Royal Mail is aiming to use up to 200 drones over the next three years as it creates 50 new “postal drone routes”.
They will help provide faster and more reliable services to remote communities – with the Hebrides, the Isles of Scilly, the Shetlands, and the Orkney Islands first in line.
Deliveries to these areas use ferries, regular aircraft and land transport but can be hampered by bad weather.
The drones will also help cut carbon emissions, according to Royal Mail.
Four trials have been going on over the last 18 months to areas including the Isle of Mull in Scotland and the Isles of Scilly, off Cornwall.
Test flights for the new service have also covered a near 100-mile round trip between Lerwick on Shetland and Unst in the north of the islands.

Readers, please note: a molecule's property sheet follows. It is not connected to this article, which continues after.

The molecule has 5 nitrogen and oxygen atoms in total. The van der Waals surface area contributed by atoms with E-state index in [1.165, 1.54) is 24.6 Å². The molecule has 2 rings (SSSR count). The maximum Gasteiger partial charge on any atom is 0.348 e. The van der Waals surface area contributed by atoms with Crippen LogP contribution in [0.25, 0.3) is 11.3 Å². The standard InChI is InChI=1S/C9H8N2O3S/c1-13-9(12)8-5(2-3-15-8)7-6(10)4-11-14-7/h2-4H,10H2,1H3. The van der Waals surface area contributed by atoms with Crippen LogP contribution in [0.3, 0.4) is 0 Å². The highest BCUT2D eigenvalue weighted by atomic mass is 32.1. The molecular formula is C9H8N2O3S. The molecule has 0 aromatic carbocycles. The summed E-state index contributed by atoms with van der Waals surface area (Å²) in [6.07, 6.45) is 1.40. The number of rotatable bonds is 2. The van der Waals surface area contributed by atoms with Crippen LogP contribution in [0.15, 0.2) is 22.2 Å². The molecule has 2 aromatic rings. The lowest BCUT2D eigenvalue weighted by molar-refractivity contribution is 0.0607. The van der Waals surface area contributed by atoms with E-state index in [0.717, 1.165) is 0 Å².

They’ve carried up to 100kg on two daily flights and when they land the post is distributed to the local delivery person to drop off as usual.
The 50 new services are subject to Civil Aviation Authority approval and are in partnership with drone firm Windracers.
Royal Mail said it was hoping to eventually increase to 500 drones covering all areas of the country.
Its boss, Simon Thompson, said: “On-time delivery regardless of our customers’ location or the weather, whilst protecting our environment, is our goal.
“Even though we go everywhere, Royal Mail already has the lowest CO2 emissions per parcel delivered. This initiative will help reduce our emissions even further.”
In 2019, Amazon said it was months away from using drones to deliver parcels but the service has so far not materialised and still appears to be in development.